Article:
34 Funding Implications, continued Secure Detention = Maximum Security / Temporary Confinement   Lower utilization increases per diem   Must have them ‘Right Sized”, but able to take all required juveniles. Expected utilization rate   Shelter = Non-Secure / Temporary Holding   An alternative to secure detention   Need alternative to secure detention in all jurisdictions

35 Practice Changes

36 Structured Decision Making Detention Risk Assessment Instrument: DRAI   Assesses Static Risk factors to determine the likelihood of re-offending prior to court, and appearance in court   Structured decision-making   Addresses DMC concerns   Includes consideration of alternatives to detention

37 Structured Decision Making YLS – Youth Level of Service Criminogenic Needs are Identified in YLS Assessment Top 4 + one 1. Attitudes/Orientation 2. Personality/Behavior 3. Peer Relations 4. Family Circumstances Prior/Current Offenses (static) Next 4 1. Substance Abuse 2. School/Education 3. Employment 4. Leisure

38 Risk/Needs Continuum of Services Least Restrictive Alternatives Risk determines system penetration Needs determine services within each level Intake Fence Secure Diversion CDProbation Day Treatment (CISP) Group Home Non-Secure Residential

39 SPEP Standardized Program Evaluation Protocol   SPEP is a scoring system that can be used to assess the capacity a juvenile justice program may have on reducing recidivism   SPEP was developed from the extensive research and analysis conducted by Dr. Mark Lipsey, Vanderbilt University on JJ programming   SPEP provides “home grown” programs an opportunity to see how their services compare with like services that effectively reduce recidivism   SPEP offers providers guidance to incrementally improve their service offerings

40 SPEP, continued Standardized Program Evaluation Protocol SPEP measures the four characteristics of juvenile programs that reduce recidivism 1. 1.Service Type   Group 5: Cognitive Behavioral Therapy   Group 4: Group counseling, Mentoring, Behavioral Contracting, Contingency Management   Group 3: Family Counseling, Family Crisis Counseling, Mixed Counseling, Social Skills Training, Challenge Programs, Mediation   Group 2: Restitution, Community Service Work, Remedial Academic Programs   Group 1: Individual counseling, Job-related training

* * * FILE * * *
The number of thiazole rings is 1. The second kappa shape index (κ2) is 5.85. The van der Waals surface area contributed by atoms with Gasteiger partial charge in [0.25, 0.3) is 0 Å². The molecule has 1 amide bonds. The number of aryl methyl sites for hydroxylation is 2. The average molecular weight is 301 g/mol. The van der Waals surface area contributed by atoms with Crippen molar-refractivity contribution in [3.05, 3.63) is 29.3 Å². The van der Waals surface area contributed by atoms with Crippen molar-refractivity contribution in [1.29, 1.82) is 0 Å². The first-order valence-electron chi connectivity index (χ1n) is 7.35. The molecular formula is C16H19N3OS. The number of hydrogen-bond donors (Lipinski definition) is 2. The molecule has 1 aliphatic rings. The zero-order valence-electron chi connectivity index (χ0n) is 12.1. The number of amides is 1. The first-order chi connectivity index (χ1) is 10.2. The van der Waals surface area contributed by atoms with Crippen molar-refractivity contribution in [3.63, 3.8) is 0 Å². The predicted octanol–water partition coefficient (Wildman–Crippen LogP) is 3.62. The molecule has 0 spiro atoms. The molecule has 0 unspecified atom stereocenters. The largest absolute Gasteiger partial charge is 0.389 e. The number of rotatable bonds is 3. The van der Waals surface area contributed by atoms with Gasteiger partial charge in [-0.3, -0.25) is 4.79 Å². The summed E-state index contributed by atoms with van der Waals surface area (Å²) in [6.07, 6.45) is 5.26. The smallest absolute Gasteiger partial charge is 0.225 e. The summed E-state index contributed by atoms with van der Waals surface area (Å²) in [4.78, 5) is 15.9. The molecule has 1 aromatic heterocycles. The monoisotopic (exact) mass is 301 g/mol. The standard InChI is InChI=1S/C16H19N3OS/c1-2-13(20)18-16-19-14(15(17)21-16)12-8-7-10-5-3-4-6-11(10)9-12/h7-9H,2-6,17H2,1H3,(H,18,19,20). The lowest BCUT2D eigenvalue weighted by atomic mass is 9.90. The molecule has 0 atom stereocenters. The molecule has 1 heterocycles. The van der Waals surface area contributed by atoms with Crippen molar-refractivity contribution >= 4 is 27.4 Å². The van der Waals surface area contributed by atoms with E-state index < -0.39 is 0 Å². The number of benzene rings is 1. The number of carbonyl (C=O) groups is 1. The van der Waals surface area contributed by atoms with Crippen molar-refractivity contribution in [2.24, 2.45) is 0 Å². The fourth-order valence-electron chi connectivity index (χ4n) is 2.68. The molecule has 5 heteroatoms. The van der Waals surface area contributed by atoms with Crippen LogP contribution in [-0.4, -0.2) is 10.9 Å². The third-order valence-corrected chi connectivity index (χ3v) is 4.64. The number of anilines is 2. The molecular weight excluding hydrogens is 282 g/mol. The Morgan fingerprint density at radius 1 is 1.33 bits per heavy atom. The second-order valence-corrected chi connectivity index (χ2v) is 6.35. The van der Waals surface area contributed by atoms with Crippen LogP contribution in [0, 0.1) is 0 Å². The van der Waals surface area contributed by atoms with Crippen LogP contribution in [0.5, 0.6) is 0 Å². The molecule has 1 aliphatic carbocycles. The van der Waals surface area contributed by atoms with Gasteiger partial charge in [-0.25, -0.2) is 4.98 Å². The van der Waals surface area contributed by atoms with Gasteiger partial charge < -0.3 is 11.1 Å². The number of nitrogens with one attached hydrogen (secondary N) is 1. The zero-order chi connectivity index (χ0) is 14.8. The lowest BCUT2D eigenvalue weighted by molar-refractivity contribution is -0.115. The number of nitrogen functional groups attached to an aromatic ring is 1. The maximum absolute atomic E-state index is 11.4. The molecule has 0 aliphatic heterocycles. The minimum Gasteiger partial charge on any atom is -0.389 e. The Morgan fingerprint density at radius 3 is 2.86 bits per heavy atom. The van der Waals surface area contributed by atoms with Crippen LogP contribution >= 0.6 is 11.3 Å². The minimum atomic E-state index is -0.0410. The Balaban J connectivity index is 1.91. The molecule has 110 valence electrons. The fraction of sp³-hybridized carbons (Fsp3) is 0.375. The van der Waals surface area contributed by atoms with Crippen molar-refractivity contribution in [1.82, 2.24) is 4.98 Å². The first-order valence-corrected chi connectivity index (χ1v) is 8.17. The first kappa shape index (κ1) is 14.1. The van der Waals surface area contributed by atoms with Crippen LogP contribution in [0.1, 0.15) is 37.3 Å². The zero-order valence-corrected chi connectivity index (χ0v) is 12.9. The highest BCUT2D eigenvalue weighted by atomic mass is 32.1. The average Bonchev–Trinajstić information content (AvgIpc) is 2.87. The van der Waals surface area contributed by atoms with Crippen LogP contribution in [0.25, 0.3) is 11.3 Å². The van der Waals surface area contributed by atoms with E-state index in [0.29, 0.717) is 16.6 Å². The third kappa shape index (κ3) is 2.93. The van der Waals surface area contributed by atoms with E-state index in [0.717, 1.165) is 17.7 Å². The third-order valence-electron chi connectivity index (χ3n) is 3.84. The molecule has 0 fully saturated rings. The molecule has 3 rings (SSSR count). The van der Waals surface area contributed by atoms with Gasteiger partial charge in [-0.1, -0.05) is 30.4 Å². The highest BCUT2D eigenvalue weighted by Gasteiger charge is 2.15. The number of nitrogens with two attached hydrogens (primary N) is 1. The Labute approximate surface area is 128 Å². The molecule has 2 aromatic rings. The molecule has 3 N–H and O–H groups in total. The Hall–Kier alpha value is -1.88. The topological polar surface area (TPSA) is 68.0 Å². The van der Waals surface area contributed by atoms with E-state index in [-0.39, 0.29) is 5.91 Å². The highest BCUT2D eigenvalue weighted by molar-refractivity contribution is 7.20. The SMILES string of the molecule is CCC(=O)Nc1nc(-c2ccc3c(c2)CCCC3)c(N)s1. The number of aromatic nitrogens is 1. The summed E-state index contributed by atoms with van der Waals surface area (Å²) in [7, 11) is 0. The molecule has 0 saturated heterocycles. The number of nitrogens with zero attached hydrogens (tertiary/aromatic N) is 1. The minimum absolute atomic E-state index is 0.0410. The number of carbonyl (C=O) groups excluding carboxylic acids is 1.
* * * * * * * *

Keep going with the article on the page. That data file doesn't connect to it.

41 SPEP, continued Standardized Program Evaluation Protocol 2. 2.Quality of Service Delivery   Program/curriculum integrity 3. 3.Amount of Service (Dosage)   Duration   Contact hours 4. 4.Risk Level of Youths Served   Higher Risk = High Dosage of Intervention

42 Cost Center Discussion

43 Act 148 Categories The broader Act 148 Service Categories of In-Home Services, Community Based Placement, and, Institutional Placement are being used for this discussion There is statewide variation relative to the specific cost centers in which JJ services should be included – especially In-Home Services

44 Act 148 Categories, continued Reducing risk to reoffend, and addressing the criminogenic needs of the offender determine: The level of service needed What service is needed Appropriate service match for offender Dosage needed to have best results at reducing risk to reoffend

45 Act 148 Categories, continued JJSES implementation is at different stages at the county level Counties will eventually have the capacity to measure relevant processes and practices Use data to analyze effectiveness Shift programming to service offerings that have been shown to reduce recidivism when properly aligned with the offender’s need(s)